The High Mill, derelict for some decades, has been restored at Verdant Works and is open to the public as part of the Verdant Works Museum, Dundee. This magnificent restoration reveals the skills in engineering, architecture and construction that arose with the industrial revolution. The restored ironwork is a superb sight while the roof timbers reflect the colour of jute fibre. See for yourself.
The name Verdant arises from the flax fields that used to grow in the area of the Mill, yet the flax disappeared many years ago. The museum tells of the changes in the textile industry from its beginning as a distributed home-based craft, cultivating flax and making yarn and linen cloth.
Local cultivation gave way to imported raw material. Then local production gave way to steam power and to industrial manufacture. Even this was out-competed in the 1800s as the industry turned to jute grown in India and Bangladesh. The main museum presents the story of jute.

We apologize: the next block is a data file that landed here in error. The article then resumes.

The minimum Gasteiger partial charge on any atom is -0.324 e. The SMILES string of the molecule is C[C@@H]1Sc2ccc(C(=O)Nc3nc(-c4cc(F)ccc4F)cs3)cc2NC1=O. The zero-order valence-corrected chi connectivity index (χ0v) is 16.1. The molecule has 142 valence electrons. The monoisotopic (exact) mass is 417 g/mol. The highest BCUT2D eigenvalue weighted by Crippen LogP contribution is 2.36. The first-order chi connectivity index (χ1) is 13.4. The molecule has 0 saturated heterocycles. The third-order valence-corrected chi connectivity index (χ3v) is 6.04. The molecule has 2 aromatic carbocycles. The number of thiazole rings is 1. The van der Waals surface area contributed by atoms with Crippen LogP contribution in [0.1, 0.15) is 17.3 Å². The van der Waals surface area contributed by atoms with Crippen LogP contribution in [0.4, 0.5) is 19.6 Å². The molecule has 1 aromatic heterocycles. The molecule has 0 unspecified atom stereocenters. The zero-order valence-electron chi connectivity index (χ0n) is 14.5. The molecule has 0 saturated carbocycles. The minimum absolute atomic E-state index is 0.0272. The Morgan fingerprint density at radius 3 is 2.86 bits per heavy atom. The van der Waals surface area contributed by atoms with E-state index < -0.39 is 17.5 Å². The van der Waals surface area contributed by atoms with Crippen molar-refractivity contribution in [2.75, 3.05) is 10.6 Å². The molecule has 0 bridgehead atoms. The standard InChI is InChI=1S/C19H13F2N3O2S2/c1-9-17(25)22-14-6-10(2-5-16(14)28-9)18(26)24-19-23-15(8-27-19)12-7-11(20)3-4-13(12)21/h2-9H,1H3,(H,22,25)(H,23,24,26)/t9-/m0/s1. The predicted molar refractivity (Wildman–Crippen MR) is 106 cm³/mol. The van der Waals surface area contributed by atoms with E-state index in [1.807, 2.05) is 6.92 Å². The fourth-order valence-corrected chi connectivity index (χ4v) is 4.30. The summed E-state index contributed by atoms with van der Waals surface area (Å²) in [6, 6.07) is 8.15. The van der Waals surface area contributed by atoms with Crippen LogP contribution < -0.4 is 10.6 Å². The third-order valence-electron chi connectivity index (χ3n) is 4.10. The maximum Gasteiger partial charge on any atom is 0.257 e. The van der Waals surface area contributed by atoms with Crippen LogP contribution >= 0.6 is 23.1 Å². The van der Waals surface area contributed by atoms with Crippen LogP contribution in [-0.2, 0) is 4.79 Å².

The spaces created at High Mill are intended for exhibitions and education …. but they make you wonder, both at the engineering skills that created the building and the industry it served, and the often appalling conditions and treatment of the people who worked there.
Background to the restoration and intended uses highmillproject.com/project
Before the transformation www.buildingsatrisk.org.uk/ref_no_3738
Dundee stv news update with photographs, drawings and images dundee/stv/tv
Visiting the Mill: Verdant Works Dundee
The Living Field’s web pages on Fibres, part of the 5000 Years – Plants project – describe local and global production of fibre plants, including flax and jute.